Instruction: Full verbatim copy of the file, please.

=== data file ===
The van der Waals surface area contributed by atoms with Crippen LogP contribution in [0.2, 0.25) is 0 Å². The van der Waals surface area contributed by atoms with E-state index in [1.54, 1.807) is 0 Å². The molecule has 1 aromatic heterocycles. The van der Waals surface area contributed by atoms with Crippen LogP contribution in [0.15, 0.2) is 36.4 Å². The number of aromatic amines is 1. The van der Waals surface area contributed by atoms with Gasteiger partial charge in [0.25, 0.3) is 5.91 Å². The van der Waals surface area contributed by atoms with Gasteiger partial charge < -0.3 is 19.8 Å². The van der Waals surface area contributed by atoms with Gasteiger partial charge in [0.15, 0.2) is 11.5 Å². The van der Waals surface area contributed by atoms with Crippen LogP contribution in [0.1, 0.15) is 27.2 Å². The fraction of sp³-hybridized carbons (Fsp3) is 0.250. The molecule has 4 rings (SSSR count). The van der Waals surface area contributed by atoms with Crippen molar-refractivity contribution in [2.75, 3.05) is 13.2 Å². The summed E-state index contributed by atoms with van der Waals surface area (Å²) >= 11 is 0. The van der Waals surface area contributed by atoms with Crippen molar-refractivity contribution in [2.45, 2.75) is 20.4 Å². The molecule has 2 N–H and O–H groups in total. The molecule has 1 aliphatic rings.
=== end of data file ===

The van der Waals surface area contributed by atoms with Crippen LogP contribution in [0.2, 0.25) is 0 Å². The van der Waals surface area contributed by atoms with E-state index in [1.54, 1.807) is 0 Å². The molecule has 1 aromatic heterocycles. The van der Waals surface area contributed by atoms with Crippen LogP contribution in [0.15, 0.2) is 36.4 Å². The number of aromatic amines is 1. The van der Waals surface area contributed by atoms with Gasteiger partial charge in [0.25, 0.3) is 5.91 Å². The van der Waals surface area contributed by atoms with Gasteiger partial charge < -0.3 is 19.8 Å². The van der Waals surface area contributed by atoms with Gasteiger partial charge in [0.15, 0.2) is 11.5 Å². The van der Waals surface area contributed by atoms with Crippen LogP contribution in [0.1, 0.15) is 27.2 Å². The fraction of sp³-hybridized carbons (Fsp3) is 0.250. The molecule has 4 rings (SSSR count). The van der Waals surface area contributed by atoms with Crippen molar-refractivity contribution in [2.75, 3.05) is 13.2 Å². The summed E-state index contributed by atoms with van der Waals surface area (Å²) >= 11 is 0. The van der Waals surface area contributed by atoms with Crippen molar-refractivity contribution in [2.45, 2.75) is 20.4 Å². The molecule has 2 N–H and O–H groups in total. The molecule has 1 aliphatic rings.